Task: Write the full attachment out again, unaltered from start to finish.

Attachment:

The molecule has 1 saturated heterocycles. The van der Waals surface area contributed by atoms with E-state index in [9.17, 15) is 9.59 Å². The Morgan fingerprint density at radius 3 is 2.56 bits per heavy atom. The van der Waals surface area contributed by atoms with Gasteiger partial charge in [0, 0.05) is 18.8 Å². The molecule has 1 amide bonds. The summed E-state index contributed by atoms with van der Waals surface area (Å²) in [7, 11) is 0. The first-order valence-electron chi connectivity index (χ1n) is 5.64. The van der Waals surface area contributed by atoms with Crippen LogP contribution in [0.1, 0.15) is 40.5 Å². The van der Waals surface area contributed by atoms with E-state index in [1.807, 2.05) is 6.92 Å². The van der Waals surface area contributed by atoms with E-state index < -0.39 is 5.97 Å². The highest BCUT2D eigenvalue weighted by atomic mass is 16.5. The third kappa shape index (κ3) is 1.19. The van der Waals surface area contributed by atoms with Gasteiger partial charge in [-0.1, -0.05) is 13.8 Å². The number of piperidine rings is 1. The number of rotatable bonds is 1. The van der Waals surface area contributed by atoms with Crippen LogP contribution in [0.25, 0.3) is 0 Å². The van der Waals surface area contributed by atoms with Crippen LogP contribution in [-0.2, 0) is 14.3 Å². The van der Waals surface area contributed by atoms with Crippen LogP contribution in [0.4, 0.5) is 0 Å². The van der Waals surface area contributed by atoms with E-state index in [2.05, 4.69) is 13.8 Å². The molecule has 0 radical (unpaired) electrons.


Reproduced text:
The molecule has 1 saturated heterocycles. The van der Waals surface area contributed by atoms with E-state index in [9.17, 15) is 9.59 Å². The Morgan fingerprint density at radius 3 is 2.56 bits per heavy atom. The van der Waals surface area contributed by atoms with Gasteiger partial charge in [0, 0.05) is 18.8 Å². The molecule has 1 amide bonds. The summed E-state index contributed by atoms with van der Waals surface area (Å²) in [7, 11) is 0. The first-order valence-electron chi connectivity index (χ1n) is 5.64. The van der Waals surface area contributed by atoms with Crippen LogP contribution in [0.1, 0.15) is 40.5 Å². The van der Waals surface area contributed by atoms with E-state index in [1.807, 2.05) is 6.92 Å². The van der Waals surface area contributed by atoms with E-state index < -0.39 is 5.97 Å². The highest BCUT2D eigenvalue weighted by atomic mass is 16.5. The third kappa shape index (κ3) is 1.19. The van der Waals surface area contributed by atoms with Gasteiger partial charge in [-0.1, -0.05) is 13.8 Å². The number of piperidine rings is 1. The number of rotatable bonds is 1. The van der Waals surface area contributed by atoms with Crippen LogP contribution in [0.25, 0.3) is 0 Å². The van der Waals surface area contributed by atoms with Crippen LogP contribution in [-0.2, 0) is 14.3 Å². The van der Waals surface area contributed by atoms with Crippen LogP contribution in [0.4, 0.5) is 0 Å². The van der Waals surface area contributed by atoms with E-state index in [2.05, 4.69) is 13.8 Å². The molecule has 0 radical (unpaired) electrons.